Thu, 14 Jan, 2021 – 06:30
More than 15 outbreaks of Covid-19 in long-term care facilities and nursing homes are been managed or investigated in the Mid-West region, according to the Department of Public Health Mid-West.
“This is in addition to investigating separate cases at a number of facilities across Limerick, Clare and North Tipperary,” a spokesperson said.
It comes as a nursing home in Newcastle West, Co Limerick, says it is “finally turning the corner” after it spent the last three weeks battling a Covid outbreak.
Killeline nursing home, which is managed by Windmill Healthcare, first reported an outbreak before Christmas after several members of staff tested positive for the virus.
In the following weeks, eight residents died with Covid-19, while a number of staff also contracted it.
However, Windmill Healthcare chief executive Pat Kennedy is hopeful the situation is under control now, following “a suite of negative test results for staff and residents last week”.
The home hopes this will continue following further screening this week.
It has been a very sad time for all the staff and residents at Killeline and especially the deceased residents who were part of a close family here at the care centre.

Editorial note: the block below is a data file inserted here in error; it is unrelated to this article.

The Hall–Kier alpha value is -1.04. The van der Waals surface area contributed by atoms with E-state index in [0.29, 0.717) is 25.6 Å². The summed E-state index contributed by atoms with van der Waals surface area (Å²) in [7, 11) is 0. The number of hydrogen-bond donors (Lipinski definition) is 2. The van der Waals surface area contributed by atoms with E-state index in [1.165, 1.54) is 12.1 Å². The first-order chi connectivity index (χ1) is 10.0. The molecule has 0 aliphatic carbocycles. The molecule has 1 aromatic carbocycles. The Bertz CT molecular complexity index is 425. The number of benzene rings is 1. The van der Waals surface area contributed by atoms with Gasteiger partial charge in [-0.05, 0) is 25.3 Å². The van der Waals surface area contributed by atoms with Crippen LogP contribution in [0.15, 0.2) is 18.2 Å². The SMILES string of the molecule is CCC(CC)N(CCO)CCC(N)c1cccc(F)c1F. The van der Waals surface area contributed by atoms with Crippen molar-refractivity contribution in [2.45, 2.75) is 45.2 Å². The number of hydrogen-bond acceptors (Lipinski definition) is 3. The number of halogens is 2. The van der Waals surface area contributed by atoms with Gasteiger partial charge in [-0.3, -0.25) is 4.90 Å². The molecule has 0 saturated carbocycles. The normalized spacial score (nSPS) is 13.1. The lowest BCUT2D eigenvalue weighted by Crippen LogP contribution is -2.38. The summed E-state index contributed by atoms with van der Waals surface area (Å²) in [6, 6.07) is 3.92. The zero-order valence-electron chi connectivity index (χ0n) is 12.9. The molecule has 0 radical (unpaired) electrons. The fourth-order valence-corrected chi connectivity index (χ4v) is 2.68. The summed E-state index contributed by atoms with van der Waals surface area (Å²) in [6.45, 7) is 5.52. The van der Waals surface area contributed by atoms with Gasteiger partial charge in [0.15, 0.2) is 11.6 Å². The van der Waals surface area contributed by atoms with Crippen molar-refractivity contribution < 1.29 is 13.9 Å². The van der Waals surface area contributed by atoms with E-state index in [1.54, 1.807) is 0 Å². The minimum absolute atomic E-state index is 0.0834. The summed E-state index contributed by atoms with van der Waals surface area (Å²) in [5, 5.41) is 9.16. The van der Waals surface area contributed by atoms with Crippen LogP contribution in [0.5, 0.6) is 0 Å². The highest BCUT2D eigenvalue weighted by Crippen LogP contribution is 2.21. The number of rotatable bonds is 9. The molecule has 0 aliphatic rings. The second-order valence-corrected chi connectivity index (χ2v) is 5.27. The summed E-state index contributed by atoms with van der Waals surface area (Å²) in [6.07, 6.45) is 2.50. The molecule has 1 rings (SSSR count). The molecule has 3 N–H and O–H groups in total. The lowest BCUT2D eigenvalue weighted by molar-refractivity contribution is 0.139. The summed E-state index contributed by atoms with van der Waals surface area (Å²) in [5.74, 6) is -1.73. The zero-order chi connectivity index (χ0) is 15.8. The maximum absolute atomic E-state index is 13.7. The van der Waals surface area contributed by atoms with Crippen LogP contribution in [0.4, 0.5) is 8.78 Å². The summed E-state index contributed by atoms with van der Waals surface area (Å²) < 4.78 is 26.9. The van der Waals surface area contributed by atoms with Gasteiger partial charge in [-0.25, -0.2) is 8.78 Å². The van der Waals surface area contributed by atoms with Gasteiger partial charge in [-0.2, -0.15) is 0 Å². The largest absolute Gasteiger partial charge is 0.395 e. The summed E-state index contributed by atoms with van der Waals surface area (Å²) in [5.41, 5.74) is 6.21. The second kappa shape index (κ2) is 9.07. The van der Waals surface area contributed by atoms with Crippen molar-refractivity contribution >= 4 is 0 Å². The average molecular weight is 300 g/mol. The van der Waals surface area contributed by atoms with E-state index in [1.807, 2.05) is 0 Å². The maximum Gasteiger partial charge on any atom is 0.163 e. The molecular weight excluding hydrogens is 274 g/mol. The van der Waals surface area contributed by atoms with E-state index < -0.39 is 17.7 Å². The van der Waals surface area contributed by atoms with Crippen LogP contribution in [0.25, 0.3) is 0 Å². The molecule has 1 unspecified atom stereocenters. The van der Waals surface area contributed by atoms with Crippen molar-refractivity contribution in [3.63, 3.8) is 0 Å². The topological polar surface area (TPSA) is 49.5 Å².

“Fortunately, residents and staff are recovering from the Covid-19 virus and all staff have returned to work,” said Mr Kennedy.
Meanwhile, a nursing home in Co Wicklow is reportedly looking for volunteers to help run its services as it faces potential staff shortages.
Knockrobin Hill Care Home in Wicklow town sent a letter to family members asking them to join a pool of volunteers which would help with duties at the home.
Of the 70 residents at the home, 20 have tested positive as well as four staff members.
Speaking on RTÉ News at One, James White, CEO of Curam Healthcare, which runs Knockrobin Hill, said the letter issued to families is part of the care home’s contingency plan.
“The reason for the letter going out to patients’ families was to see if any of them would like to become part of a pool to volunteer to help on the phones or to help with the laundry or in catering or serving food,” said Mr White.
When contacted by the Irish Examiner, Curam Care Homes declined to comment on the ongoing situation.
As of January 9, there were more than 100 open Covid-19 outbreaks in nursing homes across Ireland. This includes over 50 new outbreaks being reported since January 1, according to figures by the HSE for a weekly report by the Health Protection Surveillance Centre.
Since March 3 of last year, there have been 500 outbreaks in nursing homes and community hospital/long stay units, with 9,113 linked laboratory-confirmed Covid-19 cases, the report found.
Tadhg Daly, the Chief Executive of Nursing Homes Ireland said: “There has been a significant increase in outbreaks over the last number of weeks and, in particular, we’re concerned with the increase in the outbreaks since the 1st of January. It very much mirrors the situation of high levels of community transmission and these high levels are having a significant impact on nursing homes.”Nursing homes on high alert as Covid-19 spreads rapidly